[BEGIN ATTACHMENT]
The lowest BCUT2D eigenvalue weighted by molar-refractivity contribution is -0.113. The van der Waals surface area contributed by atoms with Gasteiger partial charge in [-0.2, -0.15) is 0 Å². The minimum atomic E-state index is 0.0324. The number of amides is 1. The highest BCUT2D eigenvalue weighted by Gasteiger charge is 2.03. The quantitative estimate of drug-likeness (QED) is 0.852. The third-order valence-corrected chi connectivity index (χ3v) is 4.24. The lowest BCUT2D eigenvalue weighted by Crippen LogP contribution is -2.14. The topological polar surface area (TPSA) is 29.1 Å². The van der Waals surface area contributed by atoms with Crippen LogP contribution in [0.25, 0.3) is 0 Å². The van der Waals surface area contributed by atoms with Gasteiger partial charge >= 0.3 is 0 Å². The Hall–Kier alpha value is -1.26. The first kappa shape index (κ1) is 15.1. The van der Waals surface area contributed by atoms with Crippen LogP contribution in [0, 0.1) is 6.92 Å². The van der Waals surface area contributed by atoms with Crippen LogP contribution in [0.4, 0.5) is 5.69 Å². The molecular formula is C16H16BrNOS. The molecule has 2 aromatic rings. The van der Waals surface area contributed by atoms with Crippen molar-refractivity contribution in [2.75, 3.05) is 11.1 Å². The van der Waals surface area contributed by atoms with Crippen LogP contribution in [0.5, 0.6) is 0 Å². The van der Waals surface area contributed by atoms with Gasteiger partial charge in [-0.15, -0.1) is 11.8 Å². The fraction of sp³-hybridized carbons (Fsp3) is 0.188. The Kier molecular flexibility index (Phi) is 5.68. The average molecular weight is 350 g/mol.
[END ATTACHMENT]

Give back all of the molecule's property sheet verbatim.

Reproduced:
The lowest BCUT2D eigenvalue weighted by molar-refractivity contribution is -0.113. The van der Waals surface area contributed by atoms with Gasteiger partial charge in [-0.2, -0.15) is 0 Å². The minimum atomic E-state index is 0.0324. The number of amides is 1. The highest BCUT2D eigenvalue weighted by Gasteiger charge is 2.03. The quantitative estimate of drug-likeness (QED) is 0.852. The third-order valence-corrected chi connectivity index (χ3v) is 4.24. The lowest BCUT2D eigenvalue weighted by Crippen LogP contribution is -2.14. The topological polar surface area (TPSA) is 29.1 Å². The van der Waals surface area contributed by atoms with Crippen LogP contribution in [0.25, 0.3) is 0 Å². The van der Waals surface area contributed by atoms with Gasteiger partial charge >= 0.3 is 0 Å². The Hall–Kier alpha value is -1.26. The first kappa shape index (κ1) is 15.1. The van der Waals surface area contributed by atoms with Crippen LogP contribution in [0, 0.1) is 6.92 Å². The van der Waals surface area contributed by atoms with Crippen LogP contribution in [0.4, 0.5) is 5.69 Å². The molecular formula is C16H16BrNOS. The molecule has 2 aromatic rings. The van der Waals surface area contributed by atoms with Crippen molar-refractivity contribution in [2.75, 3.05) is 11.1 Å². The van der Waals surface area contributed by atoms with Crippen LogP contribution in [0.5, 0.6) is 0 Å². The van der Waals surface area contributed by atoms with Gasteiger partial charge in [-0.15, -0.1) is 11.8 Å². The fraction of sp³-hybridized carbons (Fsp3) is 0.188. The Kier molecular flexibility index (Phi) is 5.68. The average molecular weight is 350 g/mol.